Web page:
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Roads that had been designed for horse transport began to deteriorate under the steadily increasing load of traffic. In 1906 local governments supplied 96 per cent. of the road funding. In 1927 the State governments supplied about 37 per cent., the Federal Government 10 per cent., and the local governments 53 per cent. While horse-drawn traffic prevailed, roads were a matter for local administration, but the motorcar brought the question into a broader jurisdiction.

The funding problem for building and maintaining roads suitable for motor cars was largely solved by the introduction of a tax on gas. By the end of 1929 all the states had introduced a gas tax varying from two to five cents per gallon that raised millions of dollars per year.

Roads (including wooden roads) had to be redesigned and rebuilt to accomodate the automobile, new road rules had to be introduced, standardized road signs erected, and methods of controlling traffic (like traffic lights) implemented in densely populated areas.

Vehicles required much higher road clearances than modern cars due to the poor state of roads and tracks, hence the large diameter skinny tires of the day which were effective at cutting through mud to reach more solid ground.

The car enabled people to travel much further afield than foot or horse had permitted. Touring vacations became popular, but motorists had to plan carefully as there were often long distances between petrol stations and breakdowns were fairly common. Tourist parks (Motels) and other facilities sprang up to service the needs of travelling motorists. Service station chains cashed in on the trend by supplying maps that highlighted their business locations, and then sold travellers food and drink as well as petrol and oil.

Photo of a small 1920's Service Station

New makes of cars proliferated - from the low cost Model T Ford through to the expensive Duesenberg and even more expensive Rolls Royce. Most of the carmakers no longer exist or have been amalgamated but many of the old car names like Buick, Cadillac, Chevrolet, Dodge, Fiat, Ford, Lincoln, and Oldsmobile live on today. Others like the Auburn, Cole, Crow, Davis, Dixie, Durant, Elcar, Grant, King, Kline, Lafayette, Kurtz, Marmon, Mercer, Overland, Peerless, Pilot, Roamer, Saxon, Stearns, Velie, Wescott and Winton are only seen in vintage car shows today.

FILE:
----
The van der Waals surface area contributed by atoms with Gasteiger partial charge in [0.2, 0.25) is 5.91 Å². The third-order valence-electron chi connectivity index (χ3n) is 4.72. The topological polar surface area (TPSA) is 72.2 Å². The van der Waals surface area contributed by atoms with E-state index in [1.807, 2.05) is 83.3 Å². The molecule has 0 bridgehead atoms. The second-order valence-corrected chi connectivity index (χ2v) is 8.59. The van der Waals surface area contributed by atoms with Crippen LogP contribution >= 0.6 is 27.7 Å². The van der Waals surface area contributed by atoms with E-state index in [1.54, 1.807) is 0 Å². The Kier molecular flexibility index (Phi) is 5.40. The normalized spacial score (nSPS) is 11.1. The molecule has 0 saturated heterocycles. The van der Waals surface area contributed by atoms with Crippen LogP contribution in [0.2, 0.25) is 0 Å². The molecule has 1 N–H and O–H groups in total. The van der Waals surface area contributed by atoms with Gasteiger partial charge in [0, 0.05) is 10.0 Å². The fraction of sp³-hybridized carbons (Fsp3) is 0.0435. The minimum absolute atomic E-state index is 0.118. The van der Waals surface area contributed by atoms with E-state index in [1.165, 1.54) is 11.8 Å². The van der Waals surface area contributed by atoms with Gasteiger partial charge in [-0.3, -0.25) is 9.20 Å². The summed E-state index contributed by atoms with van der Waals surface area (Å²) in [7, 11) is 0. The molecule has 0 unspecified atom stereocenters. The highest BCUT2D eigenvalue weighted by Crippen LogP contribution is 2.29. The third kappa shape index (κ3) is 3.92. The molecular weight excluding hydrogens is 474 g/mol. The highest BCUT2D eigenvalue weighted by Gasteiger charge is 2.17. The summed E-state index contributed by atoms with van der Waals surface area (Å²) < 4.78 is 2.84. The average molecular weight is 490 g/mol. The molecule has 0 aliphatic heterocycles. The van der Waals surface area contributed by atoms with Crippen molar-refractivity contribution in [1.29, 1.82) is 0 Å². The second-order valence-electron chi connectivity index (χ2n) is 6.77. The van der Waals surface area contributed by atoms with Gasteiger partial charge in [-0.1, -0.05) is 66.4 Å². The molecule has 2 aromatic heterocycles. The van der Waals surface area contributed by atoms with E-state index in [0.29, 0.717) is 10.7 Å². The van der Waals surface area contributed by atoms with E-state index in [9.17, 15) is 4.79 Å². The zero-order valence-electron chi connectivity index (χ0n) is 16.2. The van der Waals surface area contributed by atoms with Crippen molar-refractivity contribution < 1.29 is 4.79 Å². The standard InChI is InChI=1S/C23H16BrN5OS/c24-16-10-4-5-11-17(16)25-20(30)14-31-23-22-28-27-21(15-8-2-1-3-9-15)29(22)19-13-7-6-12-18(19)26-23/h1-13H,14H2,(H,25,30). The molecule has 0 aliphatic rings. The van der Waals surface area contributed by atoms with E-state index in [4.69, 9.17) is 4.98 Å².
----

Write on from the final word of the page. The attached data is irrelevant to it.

One of the biggest motoring events of 1927 was the release of the "new Ford", the Model A, which replaced the long-standing Model T after 18 years of production.

Most of the early cars were open tourers (convertibles) but it didn't take long before they were enclosed and fitted with car heaters to improve passenger comfort. Companies that had formerly produced horse drawn vehicles became vehicle manufacturers or built bodies on chassis produced by others. Many of the expensive cars were custom built for their wealthy owners, who often had a chauffeur/mechanic to drive them.

Many of the automotive innovations that we think of as being modern were in fact introduced in the 1920's. Things like electric powered cars, four wheel drive, front wheel drive, and even hybrid fuel/electric cars.

Car advertisements became more sophisticated as psychology was employed by copywriters. Previously, ads had focused on specifications, engine horsepower, and features - but the late 1920's ushered in the style of advertising that appealed to people's emotions rather than intellect. Automobile manufacturers also targeted women drivers by advertising in women's magazines and by making cars more appealing to women. They did this by increasing the range of colors, improving the quality and style of upholstery and interior linings, and by making cars easier to drive and maintain.

Many of the car paint colors and color schemes were based on English horse-drawn coach livery, and even chauffeur driven car designs resembled horse-drawn coaches. Never before had cars been so colorful and attractive, with flowing curves and rakish lines. Bright paint colors and dual tone color schemes were features of many 1920s cars - with the exception of Fords which for many years only came in black.

Vehicle comfort levels improved with the introduction of heaters, balloon tires, and improved suspensions including better shock absorbers.

 

It didn't take long for Insurance companies who specialized in building and life insurance to realize that the advent of the motor car opened up a whole new market of car insurance. Cars were very expensive items and owners also realized they needed protection from theft and damage. Car insurance rates were very high initially which generated a lot of complaints from motorists.

The wealthy disposed of some of their excess wealth in the late 1920's by splurging on expensive ($15,000-$50,000) european cars like Mercedes and Hispano-Suiza which they imported into America. America too had its luxury cars like the Cadillac and Packard that were favored by the big name movie stars and wealthy individuals.